Single on Go!!, B-side of band original Paper Doll (wr. Mike Brady).
M.P.D. Ltd: Melbourne beat trio driven by a heavy rhythm section, formed in 1965. The ‘M’, the ‘P’ and the ‘D’ were for Mike Brady, Pete Watson and Danny Finley. Mike and Pete had met in Shadows-style band The Phantoms, and Danny had been drummer with another instrumental band The Saxons (see Pedro The Fisherman).
Mike Brady was later responsible for numerous well-known advertising jingles, and as one half of Two Man Band had a hit in 1979 with the Australian Rules football song Up There Cazaly YouTube.
Further reading: Paul Culnane’s band history and appreciation of MPD Ltd at Milesago.
Key people in the history of You Might As Well Forget Him:
• chart-topping Atlanta, Georgia, singer-songwriter Tommy Roe;
• Atlanta singer-songwriter, session guitarist, and prolific producer Joe South;
• Atlanta vocal group The Tams;
• Atlanta music businessman Bill Lowery;
• FAME studios owner-founder Rick Hall;
• Nashville producer Felton Jarvis.
Single on lsland by Jamaican singer and producer later resident in the US, a member of popular Jamaican vocal group The Jiving Juniors 1958-1962. This is a reggae/rocksteady version of You Might As Well Forget Him using the song's alternative title Walk The Streets (also the first three words of the lyrics).
Tommy Roe himself later recorded the song as Walk The Streets (2017), and he notes the song's alternative title at his website.
Both sides of the single are songs previously recorded by The Tams. The B-side is the Joe South composition Untie Me, first recorded by The Tams (1962), also their first successful record.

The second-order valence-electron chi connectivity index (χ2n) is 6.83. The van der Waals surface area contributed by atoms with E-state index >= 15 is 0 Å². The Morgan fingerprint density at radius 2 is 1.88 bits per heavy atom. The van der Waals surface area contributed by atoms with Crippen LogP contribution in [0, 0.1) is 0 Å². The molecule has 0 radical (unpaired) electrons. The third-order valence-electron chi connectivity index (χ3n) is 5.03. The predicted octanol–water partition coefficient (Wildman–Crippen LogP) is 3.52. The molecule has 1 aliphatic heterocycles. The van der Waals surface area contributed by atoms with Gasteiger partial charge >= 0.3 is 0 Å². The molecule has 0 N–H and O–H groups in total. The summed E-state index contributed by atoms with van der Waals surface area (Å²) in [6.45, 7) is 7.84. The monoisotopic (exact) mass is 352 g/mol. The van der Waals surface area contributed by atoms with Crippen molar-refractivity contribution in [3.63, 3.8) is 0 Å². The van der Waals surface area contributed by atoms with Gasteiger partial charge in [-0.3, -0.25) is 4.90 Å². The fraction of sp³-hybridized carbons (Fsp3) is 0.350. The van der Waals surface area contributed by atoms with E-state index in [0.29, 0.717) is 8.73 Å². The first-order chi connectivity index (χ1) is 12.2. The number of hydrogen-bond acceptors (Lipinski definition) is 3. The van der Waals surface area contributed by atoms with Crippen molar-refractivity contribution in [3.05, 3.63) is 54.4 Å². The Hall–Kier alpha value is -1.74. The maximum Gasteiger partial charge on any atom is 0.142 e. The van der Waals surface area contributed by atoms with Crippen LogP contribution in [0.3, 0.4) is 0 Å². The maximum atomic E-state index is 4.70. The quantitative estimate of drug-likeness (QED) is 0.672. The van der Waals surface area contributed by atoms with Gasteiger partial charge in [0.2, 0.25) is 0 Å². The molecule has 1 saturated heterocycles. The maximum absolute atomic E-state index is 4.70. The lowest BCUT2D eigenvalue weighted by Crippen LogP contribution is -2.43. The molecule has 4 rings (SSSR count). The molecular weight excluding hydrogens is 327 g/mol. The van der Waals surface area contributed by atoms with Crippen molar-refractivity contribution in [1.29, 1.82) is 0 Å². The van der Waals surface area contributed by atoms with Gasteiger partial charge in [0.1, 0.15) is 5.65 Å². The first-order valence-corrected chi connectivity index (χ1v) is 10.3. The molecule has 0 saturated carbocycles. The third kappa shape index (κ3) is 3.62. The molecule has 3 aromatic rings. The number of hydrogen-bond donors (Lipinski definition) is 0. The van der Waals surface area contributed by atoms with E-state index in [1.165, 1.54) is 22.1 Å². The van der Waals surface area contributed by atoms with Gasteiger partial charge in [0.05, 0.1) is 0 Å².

The Results were sisters Marty & Vicky Jones, produced by Joe South "for Tommy Roe Enterprises Inc".
The Results also released Funky/Need Your Love (1966) YouTube, both sides written by Tommy Roe and produced by Joe South.
There are some morsels of information about The Results in old YouTube posts by the next generation, including a daughter-niece who has posted both sides of the 45 to YouTube under the artist names "Marty & Vicky Jones" YouTube. Another commenter (whom I may have misinterpreted) seems to suggest that the Jones sisters were part of Action Unlimited, perhaps the Kentucky group produced by Curt Boettcher.
British release on His Master's Voice, November 1964, version by the composer. Apparently not a single in USA.
You Might As Well Forget Him was produced by Felton Jarvis, the Nashville producer known for his work with Elvis Presley.
Jarvis produced other tracks for Tommy Roe, including his 1963 hit Everybody, recorded at FAME Studios in Muscle Shoals, Alabama.
Singer and songwriter Tommy Roe was from Atlanta, Georgia, where he also knew, for example, Joe South, Mac Davis, Ray Stevens and Billy Joe Royal. He was often on the charts throughout the 60s, beginning with his Buddy Holly-influenced Sheila (1962, #1 USA).
Everybody (1963, #3), was Roe's last hit before Beatlemania broke out in the USA. Three years later he returned to the Top 10 with a style often labelled dismissively as "bubblegum", although the first of these bouncy hits, Sweet Pea (1966, #8) and Hooray For Hazel (1966, #6), pre-dated the true bubblegum craze of the late 60s. In fact Roe's repertoire is more wide-ranging than the labelling suggests, and his own explanation for his "bubblegum" hits is that he aimed to create an alternative to the British Invasion sounds that were pushing the American acts off of the charts. It was a matter of survival [interview with Gary James]. His last chart hits were Dizzy (1969, #1) and Jam Up Jelly Tight (1969, #8).